On the 2nd of October 2015, the Russian Energy Minister, Alexander Novak, said in a speech to the Anatolia agency that there is a modification on the project and it will become only two pipelines, not four as it was agreed upon earlier, with a total capacity of 31.5 billion cubic meters (bcm) annually.

Novak added that the first project’s pipeline will supply gas to Turkey alone with a capacity of 15.75 billion cubic meters (bcm) annually, while the other pipeline will supply the rest of the European countries.

Obstacles and variables challenged the project

After Turkey shutting down of a Russian Sukhoi Su-24M bomber aircraft on 24 November 2015, when the latter violated the Turkish airspace near the Syria–Turkey border in the state of "Hatay" southern of the country, the relations between Ankara and Moscow was put under great strain, which led to suspending the project altogether.

And, there were signs of normalization of relations between Russia and Turkey, following the consolation message sent by the Turkish President to his counterpart the Russian President, at the end of June last, in which he expressed his sadness about shutting down the Russian plane, and his sympathy with the family of the dead pilot, followed in a few weeks later by Erdogan's visit to Russia, in August, the two sides agreed to implement a set of concrete actions, in order to push forward their relations as quickly as desired.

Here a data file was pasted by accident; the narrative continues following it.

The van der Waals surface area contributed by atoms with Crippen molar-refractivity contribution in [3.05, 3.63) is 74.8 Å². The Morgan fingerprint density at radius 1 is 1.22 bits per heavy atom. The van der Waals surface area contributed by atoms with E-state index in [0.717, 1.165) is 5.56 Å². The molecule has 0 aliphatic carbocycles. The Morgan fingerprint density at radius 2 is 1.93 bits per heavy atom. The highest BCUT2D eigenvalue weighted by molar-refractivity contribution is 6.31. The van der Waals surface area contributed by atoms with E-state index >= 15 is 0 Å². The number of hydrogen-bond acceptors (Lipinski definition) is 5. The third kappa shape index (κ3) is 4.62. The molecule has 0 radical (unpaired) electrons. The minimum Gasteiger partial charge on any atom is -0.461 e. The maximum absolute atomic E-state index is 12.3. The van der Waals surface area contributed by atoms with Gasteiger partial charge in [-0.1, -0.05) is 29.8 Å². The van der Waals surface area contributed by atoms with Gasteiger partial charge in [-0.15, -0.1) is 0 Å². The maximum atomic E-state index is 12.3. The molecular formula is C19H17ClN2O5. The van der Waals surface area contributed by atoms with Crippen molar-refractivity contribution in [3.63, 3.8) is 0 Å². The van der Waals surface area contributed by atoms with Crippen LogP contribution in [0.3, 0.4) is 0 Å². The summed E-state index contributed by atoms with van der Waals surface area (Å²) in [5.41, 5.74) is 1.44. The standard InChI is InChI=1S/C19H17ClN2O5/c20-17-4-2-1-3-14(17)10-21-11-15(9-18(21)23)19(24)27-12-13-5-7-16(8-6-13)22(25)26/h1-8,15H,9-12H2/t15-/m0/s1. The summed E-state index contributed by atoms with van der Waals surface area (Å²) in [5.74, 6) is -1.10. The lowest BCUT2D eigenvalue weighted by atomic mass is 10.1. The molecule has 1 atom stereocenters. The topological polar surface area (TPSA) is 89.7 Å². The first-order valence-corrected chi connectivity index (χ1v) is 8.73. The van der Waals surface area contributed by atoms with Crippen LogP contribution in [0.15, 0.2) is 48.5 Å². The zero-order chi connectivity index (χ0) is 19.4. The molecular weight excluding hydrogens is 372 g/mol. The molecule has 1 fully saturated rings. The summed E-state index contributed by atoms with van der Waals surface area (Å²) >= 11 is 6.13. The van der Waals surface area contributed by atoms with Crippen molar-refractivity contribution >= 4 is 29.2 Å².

The project sees the light again as the Turkey-Russia relations return

The "Turkish Stream" project is considered of the most prominent topics discussed by Erdogan with Putin during their first meeting after the crisis of shutting down the Russian aircraft. Then the Russian Minister of Energy, Novak, said in a press statement that he was discussing very closely with his Turkish counterpart concerning the "Turkish Stream" project, drawing attention to the possibility of establishing the first-line of the project in the second half of 2019.

The two governments sign the project

On 31 August 2016, the Turkish Energy Minister, Albayrak, held a closed-door meeting with a delegation from Russia's Gazprom, where they put the last touches on the project and discussed the latest technical studies to develop it. In October 9th, successfully the Turkish and Russian governments signed on the agreement.

It is worth mentioning that Turkey is considered the second largest consumer of the Russian gas after Germany, as it imports about 30 billion cubic meters (bcm) of Russian gas yearly through two pipelines "Blue Stream," which goes under the eastern Black Sea, and "the Western Pipeline," which goes across the Balkan republics.

It is also noteworthy that the trade exchange between Turkey and Russia reached a volume of $ 35 billion per year before the crisis, and it dropped down to between 27 and 28 billion dollars through the same year.